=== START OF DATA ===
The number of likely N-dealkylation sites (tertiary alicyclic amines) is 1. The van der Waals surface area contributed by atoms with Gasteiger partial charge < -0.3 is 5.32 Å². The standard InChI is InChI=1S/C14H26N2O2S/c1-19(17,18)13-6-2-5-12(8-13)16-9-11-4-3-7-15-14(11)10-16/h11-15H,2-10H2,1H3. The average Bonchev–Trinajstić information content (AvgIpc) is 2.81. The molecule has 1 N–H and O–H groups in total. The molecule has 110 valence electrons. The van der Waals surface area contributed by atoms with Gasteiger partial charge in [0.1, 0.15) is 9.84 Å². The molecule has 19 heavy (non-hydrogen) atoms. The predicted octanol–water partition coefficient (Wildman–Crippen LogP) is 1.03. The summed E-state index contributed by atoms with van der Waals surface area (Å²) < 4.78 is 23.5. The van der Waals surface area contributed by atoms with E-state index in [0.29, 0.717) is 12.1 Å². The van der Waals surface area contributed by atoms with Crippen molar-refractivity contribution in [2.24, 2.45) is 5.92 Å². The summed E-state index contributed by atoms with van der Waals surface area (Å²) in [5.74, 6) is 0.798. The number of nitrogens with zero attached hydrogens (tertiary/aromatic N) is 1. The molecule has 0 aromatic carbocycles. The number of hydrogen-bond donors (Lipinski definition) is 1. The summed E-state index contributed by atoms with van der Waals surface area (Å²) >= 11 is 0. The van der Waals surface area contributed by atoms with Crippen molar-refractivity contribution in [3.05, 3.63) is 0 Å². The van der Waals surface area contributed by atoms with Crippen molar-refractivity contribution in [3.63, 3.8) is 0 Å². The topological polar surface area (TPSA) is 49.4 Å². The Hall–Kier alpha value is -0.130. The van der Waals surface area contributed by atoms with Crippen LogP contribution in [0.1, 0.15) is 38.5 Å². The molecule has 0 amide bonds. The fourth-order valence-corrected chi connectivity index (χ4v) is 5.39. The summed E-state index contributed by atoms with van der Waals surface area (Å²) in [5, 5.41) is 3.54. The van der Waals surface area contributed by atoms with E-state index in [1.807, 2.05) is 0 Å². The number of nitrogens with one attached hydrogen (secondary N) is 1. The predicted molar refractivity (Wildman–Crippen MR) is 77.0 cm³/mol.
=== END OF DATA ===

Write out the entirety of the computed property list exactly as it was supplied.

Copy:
The number of likely N-dealkylation sites (tertiary alicyclic amines) is 1. The van der Waals surface area contributed by atoms with Gasteiger partial charge < -0.3 is 5.32 Å². The standard InChI is InChI=1S/C14H26N2O2S/c1-19(17,18)13-6-2-5-12(8-13)16-9-11-4-3-7-15-14(11)10-16/h11-15H,2-10H2,1H3. The average Bonchev–Trinajstić information content (AvgIpc) is 2.81. The molecule has 1 N–H and O–H groups in total. The molecule has 110 valence electrons. The van der Waals surface area contributed by atoms with Gasteiger partial charge in [0.1, 0.15) is 9.84 Å². The molecule has 19 heavy (non-hydrogen) atoms. The predicted octanol–water partition coefficient (Wildman–Crippen LogP) is 1.03. The summed E-state index contributed by atoms with van der Waals surface area (Å²) < 4.78 is 23.5. The van der Waals surface area contributed by atoms with E-state index in [0.29, 0.717) is 12.1 Å². The van der Waals surface area contributed by atoms with Crippen molar-refractivity contribution in [2.24, 2.45) is 5.92 Å². The summed E-state index contributed by atoms with van der Waals surface area (Å²) in [5.74, 6) is 0.798. The number of nitrogens with zero attached hydrogens (tertiary/aromatic N) is 1. The molecule has 0 aromatic carbocycles. The number of hydrogen-bond donors (Lipinski definition) is 1. The summed E-state index contributed by atoms with van der Waals surface area (Å²) >= 11 is 0. The van der Waals surface area contributed by atoms with Crippen molar-refractivity contribution in [3.05, 3.63) is 0 Å². The van der Waals surface area contributed by atoms with Crippen molar-refractivity contribution in [3.63, 3.8) is 0 Å². The topological polar surface area (TPSA) is 49.4 Å². The Hall–Kier alpha value is -0.130. The van der Waals surface area contributed by atoms with Crippen LogP contribution in [0.1, 0.15) is 38.5 Å². The molecule has 0 amide bonds. The fourth-order valence-corrected chi connectivity index (χ4v) is 5.39. The summed E-state index contributed by atoms with van der Waals surface area (Å²) in [5, 5.41) is 3.54. The van der Waals surface area contributed by atoms with E-state index in [1.807, 2.05) is 0 Å². The number of nitrogens with one attached hydrogen (secondary N) is 1. The predicted molar refractivity (Wildman–Crippen MR) is 77.0 cm³/mol.